Trusted Computing: TCG proposals
Trusted computing concepts
Trusted Computing aims to provide a level of security which is beyond
the control of the PC user, and is therefore resistant to attacks which
the user may deliberately or accidentally allow. It does this by
employing a chip called a trusted platform module which securely stores
cryptographic keys and other data. In particular, it is manufactured
with a public/private key pair, known as the endorsement key (EK). The
private part of that key cannot be extracted from the TPM, and records
of it at manufacture time should be destroyed. Trusted computing wrests
control from the PC's owner/user, and potentially places it in the
hands of content providers or other parties. The uniqueness of the TPM
EK threatens the privacy of the PC user.
The Trusted Computing Group
The Trusted Computing Group
(TCG) is an industry consortium led by HP, IBM, Microsoft and others,
which coordinates actual implementations of trusted computing concepts.
They aim to srike a balance between the two opposing needs:
TCG's main output is the TPM v1.2 specification, which proposes
protocols and standards for attestation, key migration, and secure
- to provide secure platforms which can be relied upon for
mission-critical operations needed by business and individuals
- where possible, to avoid the privacy and liberty infringements
which trusted computing makes possible.
Trusted Platform Module (TPM)
The main components of a TPM are illustrated by the figure:
- Non-volatile Memory (NV):
Certain values must be preserved even when power is switched off. Data
stored in the NV memory will stay unchanged
when there is no power on the TPM. The Endorsement
Key (EK) is a pair of RSA keys that is installed when the
TPM is manufactured. The public EK value is used to uniquely
identify a TPM
and will not change during the TPM's lifetime. The Storage Root Key (SRK) is also a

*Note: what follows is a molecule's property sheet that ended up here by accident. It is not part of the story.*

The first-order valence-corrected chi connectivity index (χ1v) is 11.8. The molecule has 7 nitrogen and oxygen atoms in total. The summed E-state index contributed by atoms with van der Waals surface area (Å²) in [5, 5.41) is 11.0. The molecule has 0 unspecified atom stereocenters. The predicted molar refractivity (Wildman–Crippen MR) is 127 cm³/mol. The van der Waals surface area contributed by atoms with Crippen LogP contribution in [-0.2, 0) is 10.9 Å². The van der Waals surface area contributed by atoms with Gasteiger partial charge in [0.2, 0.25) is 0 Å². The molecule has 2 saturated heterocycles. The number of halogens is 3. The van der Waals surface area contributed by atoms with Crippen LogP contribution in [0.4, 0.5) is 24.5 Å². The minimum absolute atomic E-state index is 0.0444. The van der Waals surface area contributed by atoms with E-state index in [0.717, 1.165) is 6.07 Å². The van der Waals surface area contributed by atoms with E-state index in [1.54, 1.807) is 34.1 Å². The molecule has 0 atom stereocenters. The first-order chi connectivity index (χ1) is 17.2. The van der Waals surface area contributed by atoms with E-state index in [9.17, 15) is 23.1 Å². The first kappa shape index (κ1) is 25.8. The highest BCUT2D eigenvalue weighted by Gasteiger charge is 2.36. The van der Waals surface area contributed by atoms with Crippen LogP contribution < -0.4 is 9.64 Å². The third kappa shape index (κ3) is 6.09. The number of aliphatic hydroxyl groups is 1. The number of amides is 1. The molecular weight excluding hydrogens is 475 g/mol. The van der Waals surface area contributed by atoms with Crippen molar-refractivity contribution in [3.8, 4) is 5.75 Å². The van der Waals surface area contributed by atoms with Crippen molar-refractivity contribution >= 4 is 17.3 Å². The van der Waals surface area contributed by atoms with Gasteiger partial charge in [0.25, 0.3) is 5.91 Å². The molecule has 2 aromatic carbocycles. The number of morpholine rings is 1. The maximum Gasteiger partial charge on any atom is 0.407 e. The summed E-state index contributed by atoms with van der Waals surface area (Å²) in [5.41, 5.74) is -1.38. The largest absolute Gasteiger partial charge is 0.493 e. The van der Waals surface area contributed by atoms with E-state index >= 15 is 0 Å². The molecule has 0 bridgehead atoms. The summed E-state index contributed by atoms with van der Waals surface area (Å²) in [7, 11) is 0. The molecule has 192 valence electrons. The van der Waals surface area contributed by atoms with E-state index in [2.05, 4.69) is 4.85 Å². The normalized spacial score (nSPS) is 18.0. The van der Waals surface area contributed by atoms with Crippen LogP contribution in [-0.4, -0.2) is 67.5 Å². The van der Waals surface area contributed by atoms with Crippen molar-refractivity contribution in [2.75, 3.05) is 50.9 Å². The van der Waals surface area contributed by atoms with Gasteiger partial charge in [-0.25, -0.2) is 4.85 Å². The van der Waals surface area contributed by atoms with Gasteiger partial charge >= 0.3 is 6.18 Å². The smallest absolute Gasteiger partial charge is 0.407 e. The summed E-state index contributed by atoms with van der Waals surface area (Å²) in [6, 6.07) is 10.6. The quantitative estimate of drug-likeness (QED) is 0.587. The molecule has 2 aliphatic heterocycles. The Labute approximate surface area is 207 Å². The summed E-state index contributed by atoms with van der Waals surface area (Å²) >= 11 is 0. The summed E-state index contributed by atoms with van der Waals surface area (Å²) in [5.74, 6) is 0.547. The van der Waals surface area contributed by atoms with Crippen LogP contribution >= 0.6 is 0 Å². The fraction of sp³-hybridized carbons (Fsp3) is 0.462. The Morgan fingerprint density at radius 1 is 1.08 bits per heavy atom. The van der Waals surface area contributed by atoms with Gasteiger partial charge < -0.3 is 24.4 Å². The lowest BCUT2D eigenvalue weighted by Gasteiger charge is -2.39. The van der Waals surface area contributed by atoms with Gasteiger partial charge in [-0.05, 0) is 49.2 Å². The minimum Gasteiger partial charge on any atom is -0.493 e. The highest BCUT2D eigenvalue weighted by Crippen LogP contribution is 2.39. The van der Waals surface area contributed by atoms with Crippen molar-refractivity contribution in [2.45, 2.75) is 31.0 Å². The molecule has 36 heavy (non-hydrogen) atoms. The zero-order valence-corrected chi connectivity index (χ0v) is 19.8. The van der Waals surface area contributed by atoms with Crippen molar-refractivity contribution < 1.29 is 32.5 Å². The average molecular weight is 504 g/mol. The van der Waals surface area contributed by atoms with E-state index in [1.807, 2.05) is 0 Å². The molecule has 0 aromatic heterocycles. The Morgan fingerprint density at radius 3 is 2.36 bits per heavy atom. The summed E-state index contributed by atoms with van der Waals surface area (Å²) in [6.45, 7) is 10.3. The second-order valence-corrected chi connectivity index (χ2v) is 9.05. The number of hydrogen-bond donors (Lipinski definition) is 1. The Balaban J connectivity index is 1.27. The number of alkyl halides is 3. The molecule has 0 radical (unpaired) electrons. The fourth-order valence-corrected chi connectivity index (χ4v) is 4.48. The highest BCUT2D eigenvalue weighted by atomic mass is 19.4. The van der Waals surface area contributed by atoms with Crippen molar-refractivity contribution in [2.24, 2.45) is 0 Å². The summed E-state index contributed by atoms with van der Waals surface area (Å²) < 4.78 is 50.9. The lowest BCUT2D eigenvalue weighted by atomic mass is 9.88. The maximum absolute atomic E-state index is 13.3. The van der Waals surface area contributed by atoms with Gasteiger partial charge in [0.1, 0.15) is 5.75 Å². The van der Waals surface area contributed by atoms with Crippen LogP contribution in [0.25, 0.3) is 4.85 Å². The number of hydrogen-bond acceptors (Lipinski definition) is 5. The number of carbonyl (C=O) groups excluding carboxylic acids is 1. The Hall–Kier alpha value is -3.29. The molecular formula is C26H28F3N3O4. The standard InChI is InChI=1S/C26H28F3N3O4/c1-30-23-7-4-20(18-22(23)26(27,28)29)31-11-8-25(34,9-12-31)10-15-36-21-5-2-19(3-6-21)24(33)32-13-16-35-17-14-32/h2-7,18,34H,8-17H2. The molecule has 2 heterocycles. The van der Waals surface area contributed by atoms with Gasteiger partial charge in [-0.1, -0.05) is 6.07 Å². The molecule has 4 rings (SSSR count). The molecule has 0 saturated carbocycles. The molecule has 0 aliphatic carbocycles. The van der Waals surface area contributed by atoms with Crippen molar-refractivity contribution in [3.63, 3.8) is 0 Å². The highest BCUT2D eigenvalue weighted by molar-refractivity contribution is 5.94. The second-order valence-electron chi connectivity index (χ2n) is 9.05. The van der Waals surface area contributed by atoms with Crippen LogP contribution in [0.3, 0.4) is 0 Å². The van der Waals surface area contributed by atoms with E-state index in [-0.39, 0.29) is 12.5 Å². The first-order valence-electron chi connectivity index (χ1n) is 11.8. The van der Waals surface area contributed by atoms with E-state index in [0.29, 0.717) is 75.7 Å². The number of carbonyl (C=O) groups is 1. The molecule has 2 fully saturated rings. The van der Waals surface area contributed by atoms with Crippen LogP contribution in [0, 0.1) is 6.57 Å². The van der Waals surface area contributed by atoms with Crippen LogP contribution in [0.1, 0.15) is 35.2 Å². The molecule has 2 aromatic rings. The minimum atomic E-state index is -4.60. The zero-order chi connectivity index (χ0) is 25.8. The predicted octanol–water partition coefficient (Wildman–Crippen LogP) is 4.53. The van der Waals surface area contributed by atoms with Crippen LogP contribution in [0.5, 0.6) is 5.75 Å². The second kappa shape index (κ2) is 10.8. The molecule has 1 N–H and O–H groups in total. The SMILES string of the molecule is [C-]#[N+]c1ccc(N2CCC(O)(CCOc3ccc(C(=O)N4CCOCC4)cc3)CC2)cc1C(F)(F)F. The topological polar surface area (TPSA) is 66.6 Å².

pair of RSA keys that is used to encrypt other keys stored outside the
TPM. SRK is in effect the Root of
Trust for Storage (explained later).
SRK can change when a new user takes
ownership of the TPM.
- Volatile Memory:
contrast to NV memory, data in the Volatile Memory will be lost
(reseted) when there is no power or when the computer reboots. (NV
memory limits number of write accesses, but VM allows
unlimited number of writes.)
- Platform Configuration
Register (PCR): There are at least 16 PCRs in a TPM. They
store platform configuration measurements. These
measurements are normally hash values (SHA-1) of entities
(applications) running on the platform. PCRs can not be written
directly; data is stored by a process called extending the PCR.
- Attestation Identity Key (AIK):
In remote attestation (more detail later), it is important to know
that you are communicating with a valid TPM-enabled platform. EK can be
used, but it would undermine the privacy of the owner (because of the
uniqueness of the EK). Hence an AIK is used instead.
- Asymmetric key generation:
This module generates RSA keys for the TPM.
- Hash engine:
provides SHA-1 functionality.
- Random Number Generator:
Used for generating asymmetric as well as symmetric keys; also for
that provide freshness.
PCR "extend" operation
A measurement is stored by extending
a particular PCR. The extend operation
works like this:
SHA-1(PCR + measurement)
A new measurement value is
concatenated with the current PCR value and
then hashed by SHA-1. The result
will be stored as a new value of the
PCR. The extend operation has several benefits: (a) it is unfeasible to
find two different
measurement values such that when extended returns the same value; (b)
it preservers order in which entities' measurement were extended (for
example, extending A
then B results in a different value than extending B then A); (c) the
operation allows unlimited number of measurement to
be stored in a PCR, because result is always a 160-bits value.
Integrity Measurement with TPM
Measuring is done by hashing the entity with a hash function like
SHA-1. The result will be the measured
value of that entity. An entity in a PC platform could be
an application executble, a configuration file or a data file.